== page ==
Working from home
Hybrid Working – Love it or Loathe it?
In the ‘olden’ days, choosing where to work was easy. You picked the company based on your own personal criteria whether that was a financial package, career progression or even the commute. If you lived in Streatham would you take a job that was based in Shoreditch? My rule was, if there was more than one change on the tube or train then I’d have to think hard whether the role was right for me. We spend eight or nine hours a day, five days a week in an office… so the culture of that office, where it was located and what the vibe was like were all important considerations.
The pandemic has changed all that. Now, most companies offer hybrid. The freedom to work from home and the office is the new norm to varying degrees. Some businesses insist on 3-2 days others are more relaxed with only one day a week in the office required. This is a new ‘grown-up’ approach to how we work, but the freedom we craved comes with a price.
I’ve been talking to young graduates recently, trying to get a feel for what they need, what their requirements are in our new world of work. Those I’ve spoken to are first jobbers in London, new to the city and full of expectation. However, what comes up consistently is the feeling of being isolated. Working from home four days a week (one in the office) with meetings over zoom is leaving them with a disconnect to both the organisation and their colleagues.
There’s no longer the office culture that there used to be; listening to and learning from more experienced colleagues that they have direct contact with or going to the pub with their peers after work. Even access to their line managers sometimes isn’t as easy as they’d like. Many are in rented flats, their commute is from the bedroom to bathroom to kitchen, whilst working all day alone. Not only are they missing the sociability of the office, but for the organisation, the chance to make them feel part of a ‘family’, to bond, to build loyalty and grow is more difficult to achieve. It’s hard to feel part of something when you are just assigned a series of tasks without really knowing how they fit in to the bigger picture.
So what can we do?
For some businesses, a hybrid way of working is here to stay and there are many employees who will love it. There are those, however, who won’t. Particularly those who are just beginning to establish themselves. They don’t know the workplace before Covid, they think hybrid is normal and therefore that disconnect is not something they necessarily raise but employers should become attuned to it. If a graduate trainee is sitting in their kitchen alone all day, holding diarised meetings over Zoom, there’s no opportunity for those ‘water cooler’ moments, a chat with wider colleagues as they make a coffee in the team kitchen.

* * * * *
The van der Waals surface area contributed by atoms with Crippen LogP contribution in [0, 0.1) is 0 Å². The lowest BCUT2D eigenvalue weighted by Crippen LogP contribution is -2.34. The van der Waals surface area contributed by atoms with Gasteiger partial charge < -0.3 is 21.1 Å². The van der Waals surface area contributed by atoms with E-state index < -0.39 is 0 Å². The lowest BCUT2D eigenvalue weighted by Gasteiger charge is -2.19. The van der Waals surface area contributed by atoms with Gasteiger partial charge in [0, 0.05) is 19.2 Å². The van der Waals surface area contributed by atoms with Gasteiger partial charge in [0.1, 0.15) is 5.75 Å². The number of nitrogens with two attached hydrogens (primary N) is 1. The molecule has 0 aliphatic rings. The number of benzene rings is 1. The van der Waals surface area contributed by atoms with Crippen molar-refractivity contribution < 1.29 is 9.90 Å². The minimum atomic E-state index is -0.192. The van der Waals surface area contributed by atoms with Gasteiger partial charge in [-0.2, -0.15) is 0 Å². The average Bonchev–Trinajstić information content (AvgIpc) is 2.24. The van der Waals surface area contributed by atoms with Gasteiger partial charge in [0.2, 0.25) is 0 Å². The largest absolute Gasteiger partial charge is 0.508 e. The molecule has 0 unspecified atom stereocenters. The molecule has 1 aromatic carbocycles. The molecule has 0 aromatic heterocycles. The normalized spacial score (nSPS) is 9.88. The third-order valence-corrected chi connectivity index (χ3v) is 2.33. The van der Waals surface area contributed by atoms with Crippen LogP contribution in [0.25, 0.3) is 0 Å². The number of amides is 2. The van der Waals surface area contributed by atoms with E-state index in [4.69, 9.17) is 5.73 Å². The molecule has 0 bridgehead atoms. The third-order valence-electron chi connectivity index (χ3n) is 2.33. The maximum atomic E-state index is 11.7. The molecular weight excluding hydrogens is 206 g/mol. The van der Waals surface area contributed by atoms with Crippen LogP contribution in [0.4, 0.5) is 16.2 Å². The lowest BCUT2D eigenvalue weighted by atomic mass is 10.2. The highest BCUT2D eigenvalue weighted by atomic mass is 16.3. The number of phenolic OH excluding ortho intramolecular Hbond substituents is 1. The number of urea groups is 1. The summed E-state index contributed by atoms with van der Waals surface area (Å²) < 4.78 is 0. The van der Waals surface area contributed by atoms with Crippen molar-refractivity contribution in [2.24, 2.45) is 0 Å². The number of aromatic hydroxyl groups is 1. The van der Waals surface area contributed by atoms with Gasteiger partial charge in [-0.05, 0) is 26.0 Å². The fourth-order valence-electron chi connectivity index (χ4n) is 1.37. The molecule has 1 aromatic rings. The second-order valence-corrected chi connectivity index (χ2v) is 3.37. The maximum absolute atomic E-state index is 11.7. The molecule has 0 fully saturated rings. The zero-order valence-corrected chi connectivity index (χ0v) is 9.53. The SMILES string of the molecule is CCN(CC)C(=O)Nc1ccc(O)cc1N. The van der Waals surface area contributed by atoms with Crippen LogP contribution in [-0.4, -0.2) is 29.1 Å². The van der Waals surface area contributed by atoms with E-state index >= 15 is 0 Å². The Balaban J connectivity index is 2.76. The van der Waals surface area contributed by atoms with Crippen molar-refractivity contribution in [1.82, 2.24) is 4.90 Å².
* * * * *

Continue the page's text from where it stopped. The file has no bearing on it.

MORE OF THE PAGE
Organisations need to look at hybrid culture, the ramifications on employees for the wider business and work towards correcting any imbalance that may arise from a workforce that doesn’t physically sit in the same room all day. Communication is key, ensuring that managers are available, that your young employees are feeling valued, that their first year in the workplace is well structured, that when they are in the office, they are getting a 360-degree view of the whole business and how it works.
Remember that there are special interest groups within the Market Research sector that can offer vital networking and socialising opportunities for people new to the industry or who have moved to a new location. Its worth signposting these groups to any new hires as an extra source of support.
&more is a great group for those in early careers https://www.mrs.org.uk/andmore and we also have WiRE https://www.womeninresearch.org, CoRE https://www.colourofresearch.org, AQR https://www.aqr.org.uk the MRG https://www.mrg.org.uk, Research Club https://theresearchclub.com amongst many others.
Have open communication with your staff about this, keep asking the questions and you will help your staff remain motivated, they will feel included and involved and hopefully increase employee satisfaction and retention.
For our candidates, the advice is probably a bit easier. Take into consideration the employers office working policies. Some will love the idea of four days at home and one in the office, but many won’t.
When applying for jobs be realistic of your needs, are you sociable and need regular face to face contact?
For your career progression are you the kind of person that would benefit from being fully immersed in the business or simply, do you feel able to sit at your kitchen table and work for eight hours a day?
Hybrid working has given many the freedom they wanted, especially those employees with young children. It can, however, cause problems for those at the beginning of their careers and employers and employees alike need to be realistic when considering what it means for them.
Communication is key, so please make sure you are talking to your team, checking that they are ok and feel supported and not isolated. A happy and motivated team is key to everyone’s success.